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Don't let open source hype detract from true cost

Cliff Saran
Open standards and open source software may be in vogue, but NCC chief executive Michael Gough's suggestion that proprietary systems stand in the way of innovation was questioned.

IT solicitor Rachel Burnett, vice-president of BCS forums, said, "What evidence is there that proprietary models are outdated and stifling innovation?" She warned users to be wary of using open source standards as they put certain restrictions on usage.

Sharon McLaughlin, IT manager at Stena subsidiary Northern Marine Management, said she was watching the debate on open standards with interest. "Individuals or organisations are being fooled by the hype that the software licences are free, and are forgetting that software licences are only one part of the jigsaw. You have to include deployment, support and management costs.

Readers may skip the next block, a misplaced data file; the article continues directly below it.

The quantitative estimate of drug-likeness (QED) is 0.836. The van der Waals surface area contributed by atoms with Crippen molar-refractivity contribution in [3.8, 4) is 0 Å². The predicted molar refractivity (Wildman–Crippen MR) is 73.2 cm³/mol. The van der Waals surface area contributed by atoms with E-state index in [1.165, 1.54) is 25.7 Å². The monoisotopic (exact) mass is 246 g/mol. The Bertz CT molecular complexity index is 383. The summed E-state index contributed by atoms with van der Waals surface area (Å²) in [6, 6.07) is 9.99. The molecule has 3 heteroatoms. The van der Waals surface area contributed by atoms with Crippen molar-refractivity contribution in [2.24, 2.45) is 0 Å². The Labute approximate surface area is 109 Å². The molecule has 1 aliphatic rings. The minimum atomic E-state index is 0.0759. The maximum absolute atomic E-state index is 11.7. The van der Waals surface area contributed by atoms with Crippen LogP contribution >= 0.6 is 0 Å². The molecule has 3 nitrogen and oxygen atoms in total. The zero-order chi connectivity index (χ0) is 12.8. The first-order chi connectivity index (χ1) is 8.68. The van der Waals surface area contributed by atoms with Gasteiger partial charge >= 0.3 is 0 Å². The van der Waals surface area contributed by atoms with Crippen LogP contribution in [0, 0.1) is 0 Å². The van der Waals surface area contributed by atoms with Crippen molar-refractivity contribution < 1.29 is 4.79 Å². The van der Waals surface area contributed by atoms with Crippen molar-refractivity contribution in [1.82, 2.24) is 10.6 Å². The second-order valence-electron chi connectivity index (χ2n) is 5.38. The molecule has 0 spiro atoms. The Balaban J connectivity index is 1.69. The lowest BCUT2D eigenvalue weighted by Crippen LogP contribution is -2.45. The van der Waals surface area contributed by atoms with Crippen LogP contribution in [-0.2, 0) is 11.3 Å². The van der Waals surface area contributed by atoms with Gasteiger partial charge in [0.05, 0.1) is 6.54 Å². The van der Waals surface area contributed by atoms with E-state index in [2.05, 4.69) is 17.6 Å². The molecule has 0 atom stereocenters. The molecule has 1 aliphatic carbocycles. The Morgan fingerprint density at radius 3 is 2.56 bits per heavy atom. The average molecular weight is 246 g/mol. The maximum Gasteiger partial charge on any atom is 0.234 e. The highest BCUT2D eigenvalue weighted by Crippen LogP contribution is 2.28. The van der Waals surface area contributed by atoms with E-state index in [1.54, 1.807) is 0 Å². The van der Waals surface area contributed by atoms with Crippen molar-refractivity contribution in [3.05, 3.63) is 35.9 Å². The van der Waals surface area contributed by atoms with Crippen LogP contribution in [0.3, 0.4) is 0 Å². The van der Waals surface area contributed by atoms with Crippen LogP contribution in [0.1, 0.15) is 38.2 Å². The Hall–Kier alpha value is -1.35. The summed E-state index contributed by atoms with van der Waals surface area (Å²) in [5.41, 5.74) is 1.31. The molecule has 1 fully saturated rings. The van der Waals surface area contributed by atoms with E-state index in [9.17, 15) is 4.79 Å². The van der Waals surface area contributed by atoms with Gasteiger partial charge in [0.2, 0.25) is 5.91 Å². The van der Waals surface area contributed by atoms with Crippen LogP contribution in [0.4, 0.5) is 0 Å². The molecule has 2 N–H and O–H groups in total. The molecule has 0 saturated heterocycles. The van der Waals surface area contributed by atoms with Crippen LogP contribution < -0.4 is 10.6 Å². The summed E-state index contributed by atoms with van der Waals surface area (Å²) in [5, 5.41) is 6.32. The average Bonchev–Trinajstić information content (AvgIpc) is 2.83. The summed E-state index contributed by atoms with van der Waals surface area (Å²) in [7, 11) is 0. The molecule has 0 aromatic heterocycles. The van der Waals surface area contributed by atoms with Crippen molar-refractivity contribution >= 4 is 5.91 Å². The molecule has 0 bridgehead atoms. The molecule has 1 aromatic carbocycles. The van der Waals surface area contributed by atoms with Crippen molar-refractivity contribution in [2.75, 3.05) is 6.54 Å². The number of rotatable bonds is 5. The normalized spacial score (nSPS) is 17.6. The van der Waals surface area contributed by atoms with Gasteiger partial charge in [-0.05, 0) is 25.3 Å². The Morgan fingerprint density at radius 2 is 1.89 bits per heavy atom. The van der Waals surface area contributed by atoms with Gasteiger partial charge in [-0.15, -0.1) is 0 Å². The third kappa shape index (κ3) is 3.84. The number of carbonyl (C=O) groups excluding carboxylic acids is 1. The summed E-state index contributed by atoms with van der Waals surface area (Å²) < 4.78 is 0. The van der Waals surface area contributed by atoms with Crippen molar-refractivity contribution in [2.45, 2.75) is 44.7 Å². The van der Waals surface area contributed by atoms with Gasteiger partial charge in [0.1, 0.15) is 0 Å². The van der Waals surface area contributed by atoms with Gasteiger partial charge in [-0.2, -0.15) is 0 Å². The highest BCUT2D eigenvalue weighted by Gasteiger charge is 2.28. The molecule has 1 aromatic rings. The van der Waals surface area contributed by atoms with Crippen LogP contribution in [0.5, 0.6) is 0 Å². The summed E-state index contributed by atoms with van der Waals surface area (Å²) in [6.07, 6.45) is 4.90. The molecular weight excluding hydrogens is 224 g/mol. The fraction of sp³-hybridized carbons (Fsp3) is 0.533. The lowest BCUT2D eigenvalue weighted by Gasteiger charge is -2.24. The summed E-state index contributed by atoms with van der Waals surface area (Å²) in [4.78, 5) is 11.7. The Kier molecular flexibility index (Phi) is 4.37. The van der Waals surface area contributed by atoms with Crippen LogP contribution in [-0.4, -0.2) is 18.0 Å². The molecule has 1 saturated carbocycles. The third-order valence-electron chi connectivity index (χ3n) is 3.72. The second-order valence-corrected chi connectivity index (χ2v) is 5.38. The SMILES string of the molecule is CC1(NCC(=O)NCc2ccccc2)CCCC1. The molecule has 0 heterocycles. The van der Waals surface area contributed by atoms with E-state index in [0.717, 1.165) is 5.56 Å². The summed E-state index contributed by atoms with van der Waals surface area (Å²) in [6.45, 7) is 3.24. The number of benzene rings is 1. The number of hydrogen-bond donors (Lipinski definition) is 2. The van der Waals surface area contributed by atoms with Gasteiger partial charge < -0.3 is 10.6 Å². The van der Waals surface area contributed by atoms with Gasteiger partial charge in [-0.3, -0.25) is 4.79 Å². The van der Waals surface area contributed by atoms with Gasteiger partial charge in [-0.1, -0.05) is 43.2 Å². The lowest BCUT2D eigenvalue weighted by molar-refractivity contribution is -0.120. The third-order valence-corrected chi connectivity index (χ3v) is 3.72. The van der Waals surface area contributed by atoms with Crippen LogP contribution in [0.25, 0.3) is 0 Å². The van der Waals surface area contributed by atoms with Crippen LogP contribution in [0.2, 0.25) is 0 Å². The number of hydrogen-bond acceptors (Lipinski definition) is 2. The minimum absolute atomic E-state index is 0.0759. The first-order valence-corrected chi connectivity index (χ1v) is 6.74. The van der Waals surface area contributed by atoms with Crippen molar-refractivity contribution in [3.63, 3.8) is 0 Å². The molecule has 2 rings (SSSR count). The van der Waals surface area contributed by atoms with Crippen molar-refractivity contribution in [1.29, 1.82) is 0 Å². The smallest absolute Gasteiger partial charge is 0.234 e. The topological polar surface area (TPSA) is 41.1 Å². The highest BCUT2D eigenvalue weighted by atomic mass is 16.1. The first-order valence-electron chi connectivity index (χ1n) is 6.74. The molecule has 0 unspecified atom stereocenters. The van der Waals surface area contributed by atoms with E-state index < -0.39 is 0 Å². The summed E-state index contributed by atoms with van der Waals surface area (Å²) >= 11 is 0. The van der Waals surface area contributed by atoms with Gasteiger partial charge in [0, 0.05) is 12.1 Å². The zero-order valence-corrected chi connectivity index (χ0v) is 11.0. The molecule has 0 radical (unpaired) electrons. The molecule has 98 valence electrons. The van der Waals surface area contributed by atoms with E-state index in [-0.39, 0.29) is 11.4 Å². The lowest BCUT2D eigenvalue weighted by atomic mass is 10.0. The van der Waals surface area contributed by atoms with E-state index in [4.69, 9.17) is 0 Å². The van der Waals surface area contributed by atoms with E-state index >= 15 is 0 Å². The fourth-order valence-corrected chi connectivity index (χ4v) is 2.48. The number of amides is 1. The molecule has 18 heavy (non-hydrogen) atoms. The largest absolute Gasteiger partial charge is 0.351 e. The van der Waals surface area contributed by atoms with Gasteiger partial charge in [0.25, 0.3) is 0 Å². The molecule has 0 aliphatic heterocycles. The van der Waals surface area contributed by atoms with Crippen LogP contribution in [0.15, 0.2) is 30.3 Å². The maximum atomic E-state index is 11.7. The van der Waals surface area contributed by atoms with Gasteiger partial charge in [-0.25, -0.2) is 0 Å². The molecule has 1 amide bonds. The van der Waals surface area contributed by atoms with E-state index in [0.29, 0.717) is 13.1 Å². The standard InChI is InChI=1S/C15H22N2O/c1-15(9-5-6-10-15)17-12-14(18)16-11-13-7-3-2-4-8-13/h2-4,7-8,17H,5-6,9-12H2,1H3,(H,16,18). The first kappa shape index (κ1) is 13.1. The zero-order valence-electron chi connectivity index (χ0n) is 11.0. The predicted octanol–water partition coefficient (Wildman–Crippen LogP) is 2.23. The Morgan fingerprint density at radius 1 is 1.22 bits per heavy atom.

"Large firms still want a partner. Going down the Linux road does not necessarily mean you have control or freedom of choice; it just means you are not using Microsoft and you have locked your environment into another supplier, such as IBM."

Stan Hulme, group IT director at financial services firm Bland Bankart, was concerned open standards could lead to market confusion or even technical isolation.

Another IT director said that although end-users complained that IT directors had made Microsoft Office the de facto standard, they found that the ease with which they could share documents was worth paying for.

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